Microwear patterns on the teeth of northern high latitude hadrosaurs with comments on microwear patterns in hadrosaurs as a function of latitude and seasonal ecological constraints
Dental microwear studies have value in qualitatively addressing patterns of food use in both extinct and extant vertebrates. This study has examined dental microwear patterns on the teeth of Campanian/Maastrichtian hadrosaurs from northern Alaska to western Texas. The primary parameters examined were the incidence of pitting and the orientation of linear features on the occlusal surfaces of the teeth. The results of the examination have shown similar patterns of tooth wear independent of geographic location. Thus it may be that hadrosaurs all along western North America were consuming food items with similar hardness.
The dominant food consumed by hadrosaurs is considered to be conifers, although it is unlikely that conifers constituted the entire diet of the high latitude forms given the constraints imposed by a highly seasonal annual cycle. Further, given the similarity of food items consumed along such a large latitudinal gradient, combined with the deciduous nature of the food items in Alaska, it seems likely that northern hadrosaurs reduced their metabolic rates during the winter months, in a manner similar to many modern terrestrial Arctic vertebrates. This reduction in metabolic rate during the winter months may have been facilitated if these animals were inertial homeotherms (i.e., of a low surface: mass ratio) or ectotherms rather than full endotherms.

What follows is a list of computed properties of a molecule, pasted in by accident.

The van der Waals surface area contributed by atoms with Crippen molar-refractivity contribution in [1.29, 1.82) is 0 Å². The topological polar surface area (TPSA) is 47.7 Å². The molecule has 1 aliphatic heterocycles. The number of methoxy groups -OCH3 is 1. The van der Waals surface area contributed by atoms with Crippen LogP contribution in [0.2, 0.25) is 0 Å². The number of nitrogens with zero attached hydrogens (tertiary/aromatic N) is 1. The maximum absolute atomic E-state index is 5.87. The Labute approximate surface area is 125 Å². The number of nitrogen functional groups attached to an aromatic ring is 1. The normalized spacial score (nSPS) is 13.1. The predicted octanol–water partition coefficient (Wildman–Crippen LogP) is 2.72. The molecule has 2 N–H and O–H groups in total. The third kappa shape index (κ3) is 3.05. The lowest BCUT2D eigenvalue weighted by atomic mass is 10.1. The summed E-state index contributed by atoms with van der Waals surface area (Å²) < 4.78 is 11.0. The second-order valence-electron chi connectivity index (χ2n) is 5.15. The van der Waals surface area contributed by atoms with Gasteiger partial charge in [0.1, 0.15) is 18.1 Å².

Key words: hadrosaurs; Cretaceous; microwear; Alaska; food use; polar latitudes
PE Article Number:
Copyright: Society of
Vertebrate Paleontology November 2011
Submission: 15 June 2007. Acceptance: 11 March 2011